Among Pelham’s diverse housing stock that dates back well over 100 years, 190 Townsend Avenue is an absolute baby, not even 20 years old. Built in 1996 when the neighboring property was divided into two lots, its style reflected contemporary trends, with a cathedral-ceilinged family room leading off the kitchen and a large master bedroom suite. The contractor who built it lived there with his family until 2011 when it was bought by the Gambone family. Relocating from New York City, where a backyard is a rarity, Ken and Joanne were attracted to the property particularly for the enormous yard after they had looked at everything else that was available at the time. “You just don’t get this in many other parts of Pelham,” said Joanne who is an avid marathon runner, loves the outdoors and has planted a vegetable plot that yields fresh summer produce for the dinner table.

So, the couple, who have two youngsters attending Prospect Hill School, knew from the outset that they were going to make changes to the interior and began by replacing the draughty front door, adding an exterior porch and putting in new decorative tiling in the entryway. Fixing up the first floor bathroom came next and then they embarked on the most ambitious part of the transformation. They dropped the ceiling of the family room, which became too hot in summer due to its skylights allowing the sun to blast in, making a storage area above that they hope to turn into a walk-in closet at some time in the future. But the most interesting part of the work came next.

The hallway also had a cathedral ceiling that left a huge open space overhead as one entered the house that Joanne was not keen on and thought could be altered to better purpose. Joanne said, “I felt that the high ceiling space could be put to good use, plus from a heating and cooling standpoint it wasn’t efficient.” Cathedral-ceilinged hallways have long been a feature of up-market new construction, especially in huge, so-called McMansions, but in more modest houses they can be an unnecessary feature. Although the house has plenty of bedrooms (4, with 3-1/2 baths), Joanne yearned for an office of her own and saw how this could be incorporated into a new design that closed off the unused space above the hall.

Neighboring contractor Jerry Tomic of New Rochelle’s Top Drawer Custom Cabinetry was in charge of all the work, which was originally bid out as one project, then divided into a sequence of projects, which are ongoing. The second-floor landing was extended along the wall that adjoins the master bedroom, leading to the new office, which looks out to the front of the house through a custom-made, rounded-top Anderson window. A new oak staircase was installed with a sweeping bannister. Joanne has yet to decide whether to install a carpet runner up the staircase, sensibly letting herself live with the new layout first. Inside the new office is a stylish, fixed maple desktop made by local carpenter Marek Schnee, with white custom cabinetry and shelving above. A clever pocket door provides privacy if needed. Joanne now has a beautiful space of her own in which to work.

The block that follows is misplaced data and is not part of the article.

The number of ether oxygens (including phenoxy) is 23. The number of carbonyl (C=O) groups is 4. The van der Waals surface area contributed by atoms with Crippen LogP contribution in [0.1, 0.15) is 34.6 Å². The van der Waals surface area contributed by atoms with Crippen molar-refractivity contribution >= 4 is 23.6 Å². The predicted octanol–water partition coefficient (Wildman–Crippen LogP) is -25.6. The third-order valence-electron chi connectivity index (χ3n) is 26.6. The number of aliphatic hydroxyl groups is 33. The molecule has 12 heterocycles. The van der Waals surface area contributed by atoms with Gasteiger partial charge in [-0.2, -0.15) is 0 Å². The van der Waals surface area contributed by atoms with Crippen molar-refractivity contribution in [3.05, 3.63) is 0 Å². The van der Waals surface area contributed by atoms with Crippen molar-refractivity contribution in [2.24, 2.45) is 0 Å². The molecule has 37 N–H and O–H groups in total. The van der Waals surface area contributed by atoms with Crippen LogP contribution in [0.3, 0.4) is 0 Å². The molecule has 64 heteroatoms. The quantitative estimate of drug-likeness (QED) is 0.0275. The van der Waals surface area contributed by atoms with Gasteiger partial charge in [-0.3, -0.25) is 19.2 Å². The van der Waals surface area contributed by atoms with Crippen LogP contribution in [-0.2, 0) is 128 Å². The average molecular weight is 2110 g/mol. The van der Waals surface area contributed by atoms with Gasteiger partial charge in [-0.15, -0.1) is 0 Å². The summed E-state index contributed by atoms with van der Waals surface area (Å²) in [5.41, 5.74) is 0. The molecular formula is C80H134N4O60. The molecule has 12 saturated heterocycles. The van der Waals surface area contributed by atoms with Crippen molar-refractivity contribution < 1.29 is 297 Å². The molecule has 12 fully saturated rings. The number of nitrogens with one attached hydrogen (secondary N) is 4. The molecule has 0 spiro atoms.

Because the house is of newer construction, the job held none of the surprises that often occur when demo begins on older properties; floors were level and wood was sound throughout. Routing new HVAC ducts and wiring proved no problem for Jerry and his team. Thus, the budget remained largely as advertised. Future plans for the Gambones include reconfiguring the fireplace and installing built-in cabinetry in the family room and adding a full patio in their yard. It is interesting to note that, even over a relatively short period of time, family needs and, therefore, the layout of a home can change dramatically, and the Gambones have managed these changing expectations with dexterity.

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